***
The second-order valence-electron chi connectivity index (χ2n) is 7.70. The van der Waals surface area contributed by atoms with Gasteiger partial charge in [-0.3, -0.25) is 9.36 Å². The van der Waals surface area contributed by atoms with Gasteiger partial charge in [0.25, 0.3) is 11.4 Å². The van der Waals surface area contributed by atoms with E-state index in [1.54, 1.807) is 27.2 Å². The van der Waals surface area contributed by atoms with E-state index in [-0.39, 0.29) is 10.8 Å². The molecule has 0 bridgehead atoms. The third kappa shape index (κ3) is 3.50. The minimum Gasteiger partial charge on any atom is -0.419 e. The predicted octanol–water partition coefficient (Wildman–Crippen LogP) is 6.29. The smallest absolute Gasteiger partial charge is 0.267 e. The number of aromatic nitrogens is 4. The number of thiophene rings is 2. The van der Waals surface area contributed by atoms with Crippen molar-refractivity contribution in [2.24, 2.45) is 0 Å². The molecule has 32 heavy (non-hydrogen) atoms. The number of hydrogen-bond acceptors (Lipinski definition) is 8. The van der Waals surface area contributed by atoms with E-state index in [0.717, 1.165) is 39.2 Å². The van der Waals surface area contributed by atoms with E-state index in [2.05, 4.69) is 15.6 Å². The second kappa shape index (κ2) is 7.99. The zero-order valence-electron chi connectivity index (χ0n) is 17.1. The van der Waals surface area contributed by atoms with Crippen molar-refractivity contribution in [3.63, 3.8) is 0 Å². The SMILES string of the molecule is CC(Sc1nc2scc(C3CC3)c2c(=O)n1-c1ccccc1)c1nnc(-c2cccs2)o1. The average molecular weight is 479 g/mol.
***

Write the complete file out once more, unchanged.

The second-order valence-electron chi connectivity index (χ2n) is 7.70. The van der Waals surface area contributed by atoms with Gasteiger partial charge in [-0.3, -0.25) is 9.36 Å². The van der Waals surface area contributed by atoms with Gasteiger partial charge in [0.25, 0.3) is 11.4 Å². The van der Waals surface area contributed by atoms with E-state index in [1.54, 1.807) is 27.2 Å². The van der Waals surface area contributed by atoms with E-state index in [-0.39, 0.29) is 10.8 Å². The molecule has 0 bridgehead atoms. The third kappa shape index (κ3) is 3.50. The minimum Gasteiger partial charge on any atom is -0.419 e. The predicted octanol–water partition coefficient (Wildman–Crippen LogP) is 6.29. The smallest absolute Gasteiger partial charge is 0.267 e. The number of aromatic nitrogens is 4. The number of thiophene rings is 2. The van der Waals surface area contributed by atoms with Crippen molar-refractivity contribution in [2.24, 2.45) is 0 Å². The molecule has 32 heavy (non-hydrogen) atoms. The number of hydrogen-bond acceptors (Lipinski definition) is 8. The van der Waals surface area contributed by atoms with E-state index in [0.717, 1.165) is 39.2 Å². The van der Waals surface area contributed by atoms with E-state index in [2.05, 4.69) is 15.6 Å². The second kappa shape index (κ2) is 7.99. The zero-order valence-electron chi connectivity index (χ0n) is 17.1. The van der Waals surface area contributed by atoms with Crippen molar-refractivity contribution in [3.63, 3.8) is 0 Å². The SMILES string of the molecule is CC(Sc1nc2scc(C3CC3)c2c(=O)n1-c1ccccc1)c1nnc(-c2cccs2)o1. The average molecular weight is 479 g/mol.